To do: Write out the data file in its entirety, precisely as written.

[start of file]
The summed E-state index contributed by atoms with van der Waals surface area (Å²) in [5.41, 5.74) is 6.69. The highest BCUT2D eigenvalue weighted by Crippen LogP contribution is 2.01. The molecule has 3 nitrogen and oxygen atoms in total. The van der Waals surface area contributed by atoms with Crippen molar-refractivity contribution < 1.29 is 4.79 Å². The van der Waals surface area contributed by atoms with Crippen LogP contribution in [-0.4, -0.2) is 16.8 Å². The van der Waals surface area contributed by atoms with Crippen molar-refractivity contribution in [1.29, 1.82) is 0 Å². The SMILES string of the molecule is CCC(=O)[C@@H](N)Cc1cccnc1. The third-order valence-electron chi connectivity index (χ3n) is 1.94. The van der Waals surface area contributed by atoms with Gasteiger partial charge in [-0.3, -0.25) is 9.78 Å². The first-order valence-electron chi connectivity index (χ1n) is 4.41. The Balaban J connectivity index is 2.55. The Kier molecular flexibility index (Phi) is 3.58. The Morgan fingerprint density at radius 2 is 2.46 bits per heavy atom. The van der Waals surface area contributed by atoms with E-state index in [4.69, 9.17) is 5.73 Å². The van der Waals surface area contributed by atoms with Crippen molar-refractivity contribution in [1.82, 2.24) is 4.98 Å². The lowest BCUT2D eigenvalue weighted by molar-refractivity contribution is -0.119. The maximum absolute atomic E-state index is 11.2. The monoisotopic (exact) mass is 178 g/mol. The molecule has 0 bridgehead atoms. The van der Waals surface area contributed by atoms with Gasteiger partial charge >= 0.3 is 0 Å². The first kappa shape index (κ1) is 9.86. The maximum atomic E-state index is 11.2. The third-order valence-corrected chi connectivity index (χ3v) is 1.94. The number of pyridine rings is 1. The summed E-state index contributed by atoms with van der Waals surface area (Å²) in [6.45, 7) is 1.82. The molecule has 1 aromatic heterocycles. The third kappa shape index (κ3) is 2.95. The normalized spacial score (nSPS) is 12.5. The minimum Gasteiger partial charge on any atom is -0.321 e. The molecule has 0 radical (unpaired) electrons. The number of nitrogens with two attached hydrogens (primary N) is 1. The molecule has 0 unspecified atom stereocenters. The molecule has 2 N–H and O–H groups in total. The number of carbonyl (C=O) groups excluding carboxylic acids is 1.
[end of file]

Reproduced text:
The summed E-state index contributed by atoms with van der Waals surface area (Å²) in [5.41, 5.74) is 6.69. The highest BCUT2D eigenvalue weighted by Crippen LogP contribution is 2.01. The molecule has 3 nitrogen and oxygen atoms in total. The van der Waals surface area contributed by atoms with Crippen molar-refractivity contribution < 1.29 is 4.79 Å². The van der Waals surface area contributed by atoms with Crippen LogP contribution in [-0.4, -0.2) is 16.8 Å². The van der Waals surface area contributed by atoms with Crippen molar-refractivity contribution in [1.29, 1.82) is 0 Å². The SMILES string of the molecule is CCC(=O)[C@@H](N)Cc1cccnc1. The third-order valence-electron chi connectivity index (χ3n) is 1.94. The van der Waals surface area contributed by atoms with Gasteiger partial charge in [-0.3, -0.25) is 9.78 Å². The first-order valence-electron chi connectivity index (χ1n) is 4.41. The Balaban J connectivity index is 2.55. The Kier molecular flexibility index (Phi) is 3.58. The Morgan fingerprint density at radius 2 is 2.46 bits per heavy atom. The van der Waals surface area contributed by atoms with E-state index in [4.69, 9.17) is 5.73 Å². The van der Waals surface area contributed by atoms with Crippen molar-refractivity contribution in [1.82, 2.24) is 4.98 Å². The lowest BCUT2D eigenvalue weighted by molar-refractivity contribution is -0.119. The maximum absolute atomic E-state index is 11.2. The monoisotopic (exact) mass is 178 g/mol. The molecule has 0 bridgehead atoms. The van der Waals surface area contributed by atoms with Gasteiger partial charge >= 0.3 is 0 Å². The first kappa shape index (κ1) is 9.86. The maximum atomic E-state index is 11.2. The third-order valence-corrected chi connectivity index (χ3v) is 1.94. The number of pyridine rings is 1. The summed E-state index contributed by atoms with van der Waals surface area (Å²) in [6.45, 7) is 1.82. The molecule has 1 aromatic heterocycles. The third kappa shape index (κ3) is 2.95. The normalized spacial score (nSPS) is 12.5. The minimum Gasteiger partial charge on any atom is -0.321 e. The molecule has 0 radical (unpaired) electrons. The number of nitrogens with two attached hydrogens (primary N) is 1. The molecule has 0 unspecified atom stereocenters. The molecule has 2 N–H and O–H groups in total. The number of carbonyl (C=O) groups excluding carboxylic acids is 1.